The mucosal folds of the vagina appeared as narrow ridges with visible secondary foldings (Fig 8); these findings were in congruence with the pronouncement of Bakst and Howarth (1975) in hen.

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Fig 8: Scanning electron micrograph of the vagina of White Leghorn showing narrow mucosal ridges with secondary folds. (X1005).

Scanning electron microscopic observations revealed that the surface of the ovary had an irregular appearance with numerous rounded lacunae in between cortex and medulla. The mucosa of different segments of the oviduct was thrown into longitudinal folds and furrows with numerous glandular openings on the mucosal surface.

  1. Bakst, M. and Howarth, B. (1975). SEM preparation and observations of the hen’s oviduct. The Anat. Rec. 181: 211-226.

  2. Bakst, M.R. (1978). Scanning electron microscopy of the oviductal mucosa apposing the hen ovum. Poultry Sci. 57: 1065-1069.

  3. Hodges, R.D. (1974). A Textbook of ‘The Histology of the Fowl’. Academic Press Inc., London, pp. 347-386. 

  4. Ibrahim, I.A., Ahmed, A.K., Mokhtar, D.M. and Desoky, M.M.E. (2015). Gross and microanatomical studies on the uterus of Japanese quail (Coturnix japonica) during the post-hatching period with special emphasis on sperm host gland. J. Vet. Sci. Technol. 6(6): 1-10.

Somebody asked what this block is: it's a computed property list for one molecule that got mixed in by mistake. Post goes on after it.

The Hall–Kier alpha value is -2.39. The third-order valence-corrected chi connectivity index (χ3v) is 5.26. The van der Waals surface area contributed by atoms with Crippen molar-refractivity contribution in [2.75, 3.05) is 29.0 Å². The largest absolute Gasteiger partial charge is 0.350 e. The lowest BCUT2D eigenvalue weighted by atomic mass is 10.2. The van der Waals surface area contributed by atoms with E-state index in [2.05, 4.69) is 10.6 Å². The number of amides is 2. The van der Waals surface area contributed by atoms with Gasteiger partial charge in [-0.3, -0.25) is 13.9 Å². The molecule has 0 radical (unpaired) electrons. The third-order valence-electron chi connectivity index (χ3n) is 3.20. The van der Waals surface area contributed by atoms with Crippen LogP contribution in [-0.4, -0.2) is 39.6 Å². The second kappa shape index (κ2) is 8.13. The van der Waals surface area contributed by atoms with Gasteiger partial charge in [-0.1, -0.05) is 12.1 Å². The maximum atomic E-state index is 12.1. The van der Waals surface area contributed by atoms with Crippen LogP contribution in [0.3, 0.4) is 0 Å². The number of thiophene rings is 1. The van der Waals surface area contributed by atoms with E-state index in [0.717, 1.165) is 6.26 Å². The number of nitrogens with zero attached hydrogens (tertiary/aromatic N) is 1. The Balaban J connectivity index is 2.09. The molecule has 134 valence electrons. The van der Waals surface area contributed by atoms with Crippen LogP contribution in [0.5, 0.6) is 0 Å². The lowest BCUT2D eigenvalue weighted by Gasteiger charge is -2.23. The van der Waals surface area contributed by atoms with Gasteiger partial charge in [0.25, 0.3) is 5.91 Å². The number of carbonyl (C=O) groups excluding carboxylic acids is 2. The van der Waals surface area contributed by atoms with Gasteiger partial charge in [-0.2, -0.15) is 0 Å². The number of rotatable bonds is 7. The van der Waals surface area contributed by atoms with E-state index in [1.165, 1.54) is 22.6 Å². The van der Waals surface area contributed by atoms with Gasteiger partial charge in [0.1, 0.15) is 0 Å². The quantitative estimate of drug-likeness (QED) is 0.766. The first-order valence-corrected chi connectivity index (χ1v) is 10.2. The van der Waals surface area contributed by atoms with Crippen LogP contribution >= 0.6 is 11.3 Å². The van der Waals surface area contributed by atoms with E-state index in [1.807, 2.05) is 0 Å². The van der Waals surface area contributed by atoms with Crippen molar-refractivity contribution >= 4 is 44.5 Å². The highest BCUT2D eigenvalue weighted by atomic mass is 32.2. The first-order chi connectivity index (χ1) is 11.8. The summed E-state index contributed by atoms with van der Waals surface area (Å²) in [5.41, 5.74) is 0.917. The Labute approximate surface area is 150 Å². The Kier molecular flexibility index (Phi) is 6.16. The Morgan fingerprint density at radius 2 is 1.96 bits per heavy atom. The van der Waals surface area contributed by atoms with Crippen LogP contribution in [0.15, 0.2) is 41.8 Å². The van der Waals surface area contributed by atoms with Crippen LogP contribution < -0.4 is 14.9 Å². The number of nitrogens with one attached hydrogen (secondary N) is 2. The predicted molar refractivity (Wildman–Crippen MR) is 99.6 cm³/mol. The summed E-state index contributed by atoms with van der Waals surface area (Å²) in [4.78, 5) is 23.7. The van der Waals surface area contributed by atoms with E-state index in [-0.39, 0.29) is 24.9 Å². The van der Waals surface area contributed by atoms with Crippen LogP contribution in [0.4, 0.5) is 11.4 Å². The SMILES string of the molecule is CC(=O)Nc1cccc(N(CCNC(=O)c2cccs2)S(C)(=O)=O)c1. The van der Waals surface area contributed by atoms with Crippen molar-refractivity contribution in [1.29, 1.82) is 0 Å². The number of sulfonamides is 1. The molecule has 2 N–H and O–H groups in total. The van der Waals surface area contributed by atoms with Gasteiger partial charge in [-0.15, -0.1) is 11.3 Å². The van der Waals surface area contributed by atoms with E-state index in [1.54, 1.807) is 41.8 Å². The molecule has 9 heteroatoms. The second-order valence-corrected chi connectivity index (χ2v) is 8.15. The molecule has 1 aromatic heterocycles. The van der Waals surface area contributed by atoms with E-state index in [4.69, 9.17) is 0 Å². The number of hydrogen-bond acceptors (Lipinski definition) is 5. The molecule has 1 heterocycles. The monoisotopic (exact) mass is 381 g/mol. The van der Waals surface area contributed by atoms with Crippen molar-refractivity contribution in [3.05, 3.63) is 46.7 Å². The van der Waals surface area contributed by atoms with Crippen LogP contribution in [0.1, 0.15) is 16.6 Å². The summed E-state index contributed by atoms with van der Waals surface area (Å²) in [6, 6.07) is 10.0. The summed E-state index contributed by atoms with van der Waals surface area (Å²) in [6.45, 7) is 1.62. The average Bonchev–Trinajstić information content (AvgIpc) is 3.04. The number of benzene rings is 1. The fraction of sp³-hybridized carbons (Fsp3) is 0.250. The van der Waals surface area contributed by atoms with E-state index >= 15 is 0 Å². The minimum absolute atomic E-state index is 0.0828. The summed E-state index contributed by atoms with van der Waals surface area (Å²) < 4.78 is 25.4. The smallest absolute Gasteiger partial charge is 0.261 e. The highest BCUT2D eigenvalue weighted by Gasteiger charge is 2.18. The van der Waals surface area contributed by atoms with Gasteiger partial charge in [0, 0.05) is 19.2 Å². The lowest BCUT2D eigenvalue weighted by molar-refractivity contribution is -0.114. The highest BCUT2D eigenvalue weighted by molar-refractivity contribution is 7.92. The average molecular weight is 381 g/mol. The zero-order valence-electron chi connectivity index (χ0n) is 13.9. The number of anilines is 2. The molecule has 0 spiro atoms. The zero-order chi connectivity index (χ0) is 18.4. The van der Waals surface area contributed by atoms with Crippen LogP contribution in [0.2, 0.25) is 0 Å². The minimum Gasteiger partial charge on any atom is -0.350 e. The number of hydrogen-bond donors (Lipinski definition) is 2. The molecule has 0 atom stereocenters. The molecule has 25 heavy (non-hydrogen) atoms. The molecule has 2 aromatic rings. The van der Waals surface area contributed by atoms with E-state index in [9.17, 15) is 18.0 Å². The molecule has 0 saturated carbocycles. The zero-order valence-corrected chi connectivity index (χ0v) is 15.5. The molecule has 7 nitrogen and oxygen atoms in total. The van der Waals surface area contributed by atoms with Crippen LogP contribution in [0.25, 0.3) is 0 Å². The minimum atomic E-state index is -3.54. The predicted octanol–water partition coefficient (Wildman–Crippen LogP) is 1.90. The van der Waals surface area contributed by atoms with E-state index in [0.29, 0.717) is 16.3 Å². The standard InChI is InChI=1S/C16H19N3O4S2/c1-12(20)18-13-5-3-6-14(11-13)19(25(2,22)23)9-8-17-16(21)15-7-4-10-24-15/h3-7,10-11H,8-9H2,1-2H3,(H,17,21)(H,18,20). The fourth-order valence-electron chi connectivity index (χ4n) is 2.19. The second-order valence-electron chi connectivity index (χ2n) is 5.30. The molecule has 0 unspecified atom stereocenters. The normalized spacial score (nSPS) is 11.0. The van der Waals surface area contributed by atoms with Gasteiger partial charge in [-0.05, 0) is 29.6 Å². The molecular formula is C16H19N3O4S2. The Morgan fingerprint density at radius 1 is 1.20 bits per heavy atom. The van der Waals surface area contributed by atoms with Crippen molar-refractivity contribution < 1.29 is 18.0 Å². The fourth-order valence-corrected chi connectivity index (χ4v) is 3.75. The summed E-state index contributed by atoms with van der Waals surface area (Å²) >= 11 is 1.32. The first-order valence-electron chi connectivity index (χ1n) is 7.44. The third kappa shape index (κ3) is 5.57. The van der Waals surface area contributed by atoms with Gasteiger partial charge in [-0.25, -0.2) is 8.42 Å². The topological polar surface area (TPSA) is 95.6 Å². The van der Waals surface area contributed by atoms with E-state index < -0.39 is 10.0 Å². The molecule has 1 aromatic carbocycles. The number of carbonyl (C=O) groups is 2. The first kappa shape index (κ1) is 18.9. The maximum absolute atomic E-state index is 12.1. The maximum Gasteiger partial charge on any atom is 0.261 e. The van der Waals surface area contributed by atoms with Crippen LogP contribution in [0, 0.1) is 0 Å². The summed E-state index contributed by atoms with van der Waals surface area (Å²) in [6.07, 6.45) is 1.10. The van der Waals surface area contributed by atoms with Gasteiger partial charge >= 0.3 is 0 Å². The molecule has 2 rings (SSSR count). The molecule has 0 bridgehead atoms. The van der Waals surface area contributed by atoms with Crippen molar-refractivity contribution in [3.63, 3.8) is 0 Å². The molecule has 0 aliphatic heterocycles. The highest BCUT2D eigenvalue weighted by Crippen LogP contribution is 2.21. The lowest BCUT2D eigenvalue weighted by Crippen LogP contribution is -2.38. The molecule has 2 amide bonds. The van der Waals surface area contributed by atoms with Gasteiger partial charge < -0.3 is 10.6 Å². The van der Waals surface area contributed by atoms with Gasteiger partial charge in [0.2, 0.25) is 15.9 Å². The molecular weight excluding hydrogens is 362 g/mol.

5. Ingole, S.P., Shrivastava, A.M. and Malik, M.R. (1987). Histology of left ovary in dwarf and normal White Leghorn birds. Indian J. Anim. Sci. 57(2): 127-130.

  6. Parto, P., Khaksar, Z., Akramifard, A. and Moghisi, B. (2011). The microstructure of oviduct in laying turkey hen as observed by light and scanning electron microscopies. World J. Zool. 6(2): 120-125.

  7. Raghu, N., Santhi, L., Pramod, K. and Raghavender, K.B.P. (2020). Ultrastructural studies on the infundibulum of oviduct in emu (Dromaius novaehollandiae). Int. J. Vet. Sci. Anim. Husb. 5(2): 19-21.

  8. Shokry, D.N., Amin, M.E., Karkoura, A.A., Mohamed Alsafy, A.M. and El-Gendy, A.A. (2016). Post-hatching development of the chicken ovary (Alexandria breed). Alexandria J. Vet. Sci. 50(1): 57-64.

  9. Silversides, F.G., Korver, D.R. and Budgell, K.L. (2006). Effect of strain of layer and age at photostimulation on egg production, egg quality and bone strength. Poultry Sci. 85: 1136-1144.

  10. Sukhadeve, S.V., Bansal, N. and Pathak, D. (2018). Electron microscopic studies on the oviduct of Punjab white quail. J. Ani. Res. 8(4): 915-918.

  11. Ukeshima, A. (1995). Surface morphology of quail ovaries in late embryonic stages. Okajimas Folia Anat. Jpn. 72(5): 249-258.